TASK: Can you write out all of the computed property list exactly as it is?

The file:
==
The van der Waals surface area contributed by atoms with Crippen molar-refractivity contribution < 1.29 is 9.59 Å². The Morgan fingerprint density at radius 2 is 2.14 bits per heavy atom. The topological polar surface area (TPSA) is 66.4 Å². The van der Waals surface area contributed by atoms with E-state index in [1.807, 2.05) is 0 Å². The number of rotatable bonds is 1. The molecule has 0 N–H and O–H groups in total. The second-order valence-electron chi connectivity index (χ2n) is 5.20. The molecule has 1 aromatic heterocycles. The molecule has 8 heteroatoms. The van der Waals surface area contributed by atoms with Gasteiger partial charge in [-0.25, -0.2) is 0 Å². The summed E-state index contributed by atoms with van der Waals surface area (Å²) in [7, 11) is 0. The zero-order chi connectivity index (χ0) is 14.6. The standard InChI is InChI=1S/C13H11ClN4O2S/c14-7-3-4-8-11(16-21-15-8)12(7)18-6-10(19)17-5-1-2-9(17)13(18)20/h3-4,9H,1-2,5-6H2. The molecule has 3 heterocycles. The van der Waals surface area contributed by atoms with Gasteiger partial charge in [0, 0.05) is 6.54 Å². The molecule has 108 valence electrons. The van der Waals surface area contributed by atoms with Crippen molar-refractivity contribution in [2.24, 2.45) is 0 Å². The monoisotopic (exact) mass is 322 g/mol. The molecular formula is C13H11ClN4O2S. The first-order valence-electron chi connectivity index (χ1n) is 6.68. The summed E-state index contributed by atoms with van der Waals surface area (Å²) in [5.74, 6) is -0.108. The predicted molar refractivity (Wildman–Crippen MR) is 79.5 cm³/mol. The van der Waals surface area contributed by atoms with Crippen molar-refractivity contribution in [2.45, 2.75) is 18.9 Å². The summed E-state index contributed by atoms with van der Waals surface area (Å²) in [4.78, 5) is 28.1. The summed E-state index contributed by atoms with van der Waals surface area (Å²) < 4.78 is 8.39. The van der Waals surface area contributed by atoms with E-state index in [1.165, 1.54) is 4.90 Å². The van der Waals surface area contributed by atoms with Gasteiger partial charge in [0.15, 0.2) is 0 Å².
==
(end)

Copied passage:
The van der Waals surface area contributed by atoms with Crippen molar-refractivity contribution < 1.29 is 9.59 Å². The Morgan fingerprint density at radius 2 is 2.14 bits per heavy atom. The topological polar surface area (TPSA) is 66.4 Å². The van der Waals surface area contributed by atoms with E-state index in [1.807, 2.05) is 0 Å². The number of rotatable bonds is 1. The molecule has 0 N–H and O–H groups in total. The second-order valence-electron chi connectivity index (χ2n) is 5.20. The molecule has 1 aromatic heterocycles. The molecule has 8 heteroatoms. The van der Waals surface area contributed by atoms with Gasteiger partial charge in [-0.25, -0.2) is 0 Å². The summed E-state index contributed by atoms with van der Waals surface area (Å²) in [7, 11) is 0. The zero-order chi connectivity index (χ0) is 14.6. The standard InChI is InChI=1S/C13H11ClN4O2S/c14-7-3-4-8-11(16-21-15-8)12(7)18-6-10(19)17-5-1-2-9(17)13(18)20/h3-4,9H,1-2,5-6H2. The molecule has 3 heterocycles. The van der Waals surface area contributed by atoms with Gasteiger partial charge in [0, 0.05) is 6.54 Å². The molecule has 108 valence electrons. The van der Waals surface area contributed by atoms with Crippen molar-refractivity contribution in [2.24, 2.45) is 0 Å². The monoisotopic (exact) mass is 322 g/mol. The molecular formula is C13H11ClN4O2S. The first-order valence-electron chi connectivity index (χ1n) is 6.68. The summed E-state index contributed by atoms with van der Waals surface area (Å²) in [5.74, 6) is -0.108. The predicted molar refractivity (Wildman–Crippen MR) is 79.5 cm³/mol. The van der Waals surface area contributed by atoms with Crippen molar-refractivity contribution in [2.45, 2.75) is 18.9 Å². The summed E-state index contributed by atoms with van der Waals surface area (Å²) in [4.78, 5) is 28.1. The summed E-state index contributed by atoms with van der Waals surface area (Å²) < 4.78 is 8.39. The van der Waals surface area contributed by atoms with E-state index in [1.165, 1.54) is 4.90 Å². The van der Waals surface area contributed by atoms with Gasteiger partial charge in [0.15, 0.2) is 0 Å².